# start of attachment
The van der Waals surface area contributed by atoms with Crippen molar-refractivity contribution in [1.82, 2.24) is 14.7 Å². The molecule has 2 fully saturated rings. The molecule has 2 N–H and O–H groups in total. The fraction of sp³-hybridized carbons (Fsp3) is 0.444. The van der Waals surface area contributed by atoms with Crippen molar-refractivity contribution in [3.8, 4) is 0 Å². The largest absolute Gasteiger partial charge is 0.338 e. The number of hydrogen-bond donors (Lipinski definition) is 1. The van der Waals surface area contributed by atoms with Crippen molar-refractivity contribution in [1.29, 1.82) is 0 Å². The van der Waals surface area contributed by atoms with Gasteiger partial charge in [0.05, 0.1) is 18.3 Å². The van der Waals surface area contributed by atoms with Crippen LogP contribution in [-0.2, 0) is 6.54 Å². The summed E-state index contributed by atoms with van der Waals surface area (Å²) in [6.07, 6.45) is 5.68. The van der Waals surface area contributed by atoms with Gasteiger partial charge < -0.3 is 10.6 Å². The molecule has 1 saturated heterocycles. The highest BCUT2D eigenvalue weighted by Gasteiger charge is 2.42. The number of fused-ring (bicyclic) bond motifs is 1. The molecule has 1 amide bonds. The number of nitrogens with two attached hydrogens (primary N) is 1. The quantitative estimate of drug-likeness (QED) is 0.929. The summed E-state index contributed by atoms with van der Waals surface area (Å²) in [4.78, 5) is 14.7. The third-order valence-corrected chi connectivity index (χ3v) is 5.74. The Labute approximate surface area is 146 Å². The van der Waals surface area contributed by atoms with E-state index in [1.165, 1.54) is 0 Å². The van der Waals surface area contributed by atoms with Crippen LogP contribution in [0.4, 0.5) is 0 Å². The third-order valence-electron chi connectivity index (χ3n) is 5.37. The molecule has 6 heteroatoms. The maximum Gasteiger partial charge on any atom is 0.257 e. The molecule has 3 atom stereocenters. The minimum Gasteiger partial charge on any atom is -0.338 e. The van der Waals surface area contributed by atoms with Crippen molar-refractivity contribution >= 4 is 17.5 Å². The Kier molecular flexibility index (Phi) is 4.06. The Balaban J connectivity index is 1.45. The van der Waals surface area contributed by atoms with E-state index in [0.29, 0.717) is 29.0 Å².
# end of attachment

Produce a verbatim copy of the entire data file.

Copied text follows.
The van der Waals surface area contributed by atoms with Crippen molar-refractivity contribution in [1.82, 2.24) is 14.7 Å². The molecule has 2 fully saturated rings. The molecule has 2 N–H and O–H groups in total. The fraction of sp³-hybridized carbons (Fsp3) is 0.444. The van der Waals surface area contributed by atoms with Crippen molar-refractivity contribution in [3.8, 4) is 0 Å². The largest absolute Gasteiger partial charge is 0.338 e. The number of hydrogen-bond donors (Lipinski definition) is 1. The van der Waals surface area contributed by atoms with Crippen molar-refractivity contribution in [1.29, 1.82) is 0 Å². The van der Waals surface area contributed by atoms with Gasteiger partial charge in [0.05, 0.1) is 18.3 Å². The van der Waals surface area contributed by atoms with Crippen LogP contribution in [-0.2, 0) is 6.54 Å². The summed E-state index contributed by atoms with van der Waals surface area (Å²) in [6.07, 6.45) is 5.68. The van der Waals surface area contributed by atoms with Gasteiger partial charge < -0.3 is 10.6 Å². The molecule has 1 saturated heterocycles. The highest BCUT2D eigenvalue weighted by Gasteiger charge is 2.42. The number of fused-ring (bicyclic) bond motifs is 1. The molecule has 1 amide bonds. The number of nitrogens with two attached hydrogens (primary N) is 1. The quantitative estimate of drug-likeness (QED) is 0.929. The summed E-state index contributed by atoms with van der Waals surface area (Å²) in [4.78, 5) is 14.7. The third-order valence-corrected chi connectivity index (χ3v) is 5.74. The Labute approximate surface area is 146 Å². The van der Waals surface area contributed by atoms with E-state index in [1.165, 1.54) is 0 Å². The van der Waals surface area contributed by atoms with Crippen LogP contribution in [0.4, 0.5) is 0 Å². The third-order valence-electron chi connectivity index (χ3n) is 5.37. The molecule has 6 heteroatoms. The maximum Gasteiger partial charge on any atom is 0.257 e. The molecule has 3 atom stereocenters. The minimum Gasteiger partial charge on any atom is -0.338 e. The van der Waals surface area contributed by atoms with Crippen molar-refractivity contribution >= 4 is 17.5 Å². The Kier molecular flexibility index (Phi) is 4.06. The Balaban J connectivity index is 1.45. The van der Waals surface area contributed by atoms with E-state index in [0.29, 0.717) is 29.0 Å².